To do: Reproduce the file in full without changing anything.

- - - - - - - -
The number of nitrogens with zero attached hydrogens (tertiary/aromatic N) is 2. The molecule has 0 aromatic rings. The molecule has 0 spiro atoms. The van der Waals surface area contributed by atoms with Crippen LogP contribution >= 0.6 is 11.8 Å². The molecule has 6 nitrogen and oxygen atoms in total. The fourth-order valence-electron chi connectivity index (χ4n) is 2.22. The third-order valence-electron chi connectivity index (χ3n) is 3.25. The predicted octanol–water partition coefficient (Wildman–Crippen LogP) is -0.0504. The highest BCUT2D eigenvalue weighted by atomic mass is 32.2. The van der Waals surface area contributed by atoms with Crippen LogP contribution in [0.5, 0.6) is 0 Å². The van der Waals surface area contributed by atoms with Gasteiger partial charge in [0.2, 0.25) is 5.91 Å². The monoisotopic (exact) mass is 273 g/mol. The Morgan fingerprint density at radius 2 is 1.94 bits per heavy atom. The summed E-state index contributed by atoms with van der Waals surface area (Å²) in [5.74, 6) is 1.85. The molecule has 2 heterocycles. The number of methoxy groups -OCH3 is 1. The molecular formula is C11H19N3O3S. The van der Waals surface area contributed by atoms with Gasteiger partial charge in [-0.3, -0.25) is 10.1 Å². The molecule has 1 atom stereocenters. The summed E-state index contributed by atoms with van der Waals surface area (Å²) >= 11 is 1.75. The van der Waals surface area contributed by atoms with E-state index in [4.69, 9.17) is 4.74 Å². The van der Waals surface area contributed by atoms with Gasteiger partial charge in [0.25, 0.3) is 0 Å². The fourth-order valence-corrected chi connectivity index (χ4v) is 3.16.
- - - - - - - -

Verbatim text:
The number of nitrogens with zero attached hydrogens (tertiary/aromatic N) is 2. The molecule has 0 aromatic rings. The molecule has 0 spiro atoms. The van der Waals surface area contributed by atoms with Crippen LogP contribution >= 0.6 is 11.8 Å². The molecule has 6 nitrogen and oxygen atoms in total. The fourth-order valence-electron chi connectivity index (χ4n) is 2.22. The third-order valence-electron chi connectivity index (χ3n) is 3.25. The predicted octanol–water partition coefficient (Wildman–Crippen LogP) is -0.0504. The highest BCUT2D eigenvalue weighted by atomic mass is 32.2. The van der Waals surface area contributed by atoms with Crippen LogP contribution in [0.5, 0.6) is 0 Å². The van der Waals surface area contributed by atoms with Gasteiger partial charge in [0.2, 0.25) is 5.91 Å². The monoisotopic (exact) mass is 273 g/mol. The Morgan fingerprint density at radius 2 is 1.94 bits per heavy atom. The summed E-state index contributed by atoms with van der Waals surface area (Å²) in [5.74, 6) is 1.85. The molecule has 2 heterocycles. The number of methoxy groups -OCH3 is 1. The molecular formula is C11H19N3O3S. The van der Waals surface area contributed by atoms with Gasteiger partial charge in [-0.3, -0.25) is 10.1 Å². The molecule has 1 atom stereocenters. The summed E-state index contributed by atoms with van der Waals surface area (Å²) >= 11 is 1.75. The van der Waals surface area contributed by atoms with E-state index in [4.69, 9.17) is 4.74 Å². The van der Waals surface area contributed by atoms with Gasteiger partial charge in [0.25, 0.3) is 0 Å². The fourth-order valence-corrected chi connectivity index (χ4v) is 3.16.